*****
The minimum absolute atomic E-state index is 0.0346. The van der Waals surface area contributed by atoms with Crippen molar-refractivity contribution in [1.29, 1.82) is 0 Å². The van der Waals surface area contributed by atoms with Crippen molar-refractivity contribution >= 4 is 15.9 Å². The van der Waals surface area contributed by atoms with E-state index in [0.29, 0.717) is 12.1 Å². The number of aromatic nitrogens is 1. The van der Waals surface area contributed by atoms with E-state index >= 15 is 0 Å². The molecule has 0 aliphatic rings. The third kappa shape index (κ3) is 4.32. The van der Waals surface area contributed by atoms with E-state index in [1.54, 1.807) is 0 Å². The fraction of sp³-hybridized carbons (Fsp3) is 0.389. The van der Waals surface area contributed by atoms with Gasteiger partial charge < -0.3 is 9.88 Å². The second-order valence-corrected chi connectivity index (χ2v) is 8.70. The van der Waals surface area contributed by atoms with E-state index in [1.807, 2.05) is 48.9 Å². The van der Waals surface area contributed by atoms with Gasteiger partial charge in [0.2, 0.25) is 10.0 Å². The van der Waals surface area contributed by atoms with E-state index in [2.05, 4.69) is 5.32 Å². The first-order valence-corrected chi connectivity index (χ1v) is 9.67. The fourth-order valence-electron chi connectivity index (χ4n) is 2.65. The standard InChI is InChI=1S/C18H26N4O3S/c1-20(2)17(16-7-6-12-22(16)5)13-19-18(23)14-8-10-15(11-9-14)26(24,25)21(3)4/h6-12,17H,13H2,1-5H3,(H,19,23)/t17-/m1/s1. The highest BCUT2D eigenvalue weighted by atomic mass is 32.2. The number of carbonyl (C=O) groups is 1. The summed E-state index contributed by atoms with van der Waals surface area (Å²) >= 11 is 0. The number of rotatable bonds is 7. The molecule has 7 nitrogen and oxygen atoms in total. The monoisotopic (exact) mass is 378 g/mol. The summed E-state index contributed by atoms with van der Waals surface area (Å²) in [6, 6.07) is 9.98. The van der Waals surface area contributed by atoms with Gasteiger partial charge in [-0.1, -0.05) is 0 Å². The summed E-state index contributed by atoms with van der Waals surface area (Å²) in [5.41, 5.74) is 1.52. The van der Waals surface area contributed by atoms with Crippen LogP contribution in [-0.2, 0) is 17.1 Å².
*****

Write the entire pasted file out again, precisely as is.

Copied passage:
The minimum absolute atomic E-state index is 0.0346. The van der Waals surface area contributed by atoms with Crippen molar-refractivity contribution in [1.29, 1.82) is 0 Å². The van der Waals surface area contributed by atoms with Crippen molar-refractivity contribution >= 4 is 15.9 Å². The van der Waals surface area contributed by atoms with E-state index in [0.29, 0.717) is 12.1 Å². The number of aromatic nitrogens is 1. The van der Waals surface area contributed by atoms with E-state index >= 15 is 0 Å². The molecule has 0 aliphatic rings. The third kappa shape index (κ3) is 4.32. The van der Waals surface area contributed by atoms with E-state index in [1.54, 1.807) is 0 Å². The fraction of sp³-hybridized carbons (Fsp3) is 0.389. The van der Waals surface area contributed by atoms with Gasteiger partial charge < -0.3 is 9.88 Å². The second-order valence-corrected chi connectivity index (χ2v) is 8.70. The van der Waals surface area contributed by atoms with E-state index in [1.807, 2.05) is 48.9 Å². The van der Waals surface area contributed by atoms with Gasteiger partial charge in [0.2, 0.25) is 10.0 Å². The van der Waals surface area contributed by atoms with E-state index in [2.05, 4.69) is 5.32 Å². The first-order valence-corrected chi connectivity index (χ1v) is 9.67. The fourth-order valence-electron chi connectivity index (χ4n) is 2.65. The standard InChI is InChI=1S/C18H26N4O3S/c1-20(2)17(16-7-6-12-22(16)5)13-19-18(23)14-8-10-15(11-9-14)26(24,25)21(3)4/h6-12,17H,13H2,1-5H3,(H,19,23)/t17-/m1/s1. The highest BCUT2D eigenvalue weighted by atomic mass is 32.2. The number of carbonyl (C=O) groups is 1. The summed E-state index contributed by atoms with van der Waals surface area (Å²) >= 11 is 0. The number of rotatable bonds is 7. The molecule has 7 nitrogen and oxygen atoms in total. The monoisotopic (exact) mass is 378 g/mol. The summed E-state index contributed by atoms with van der Waals surface area (Å²) in [6, 6.07) is 9.98. The van der Waals surface area contributed by atoms with Gasteiger partial charge in [-0.1, -0.05) is 0 Å². The summed E-state index contributed by atoms with van der Waals surface area (Å²) in [5.41, 5.74) is 1.52. The van der Waals surface area contributed by atoms with Crippen LogP contribution in [-0.2, 0) is 17.1 Å².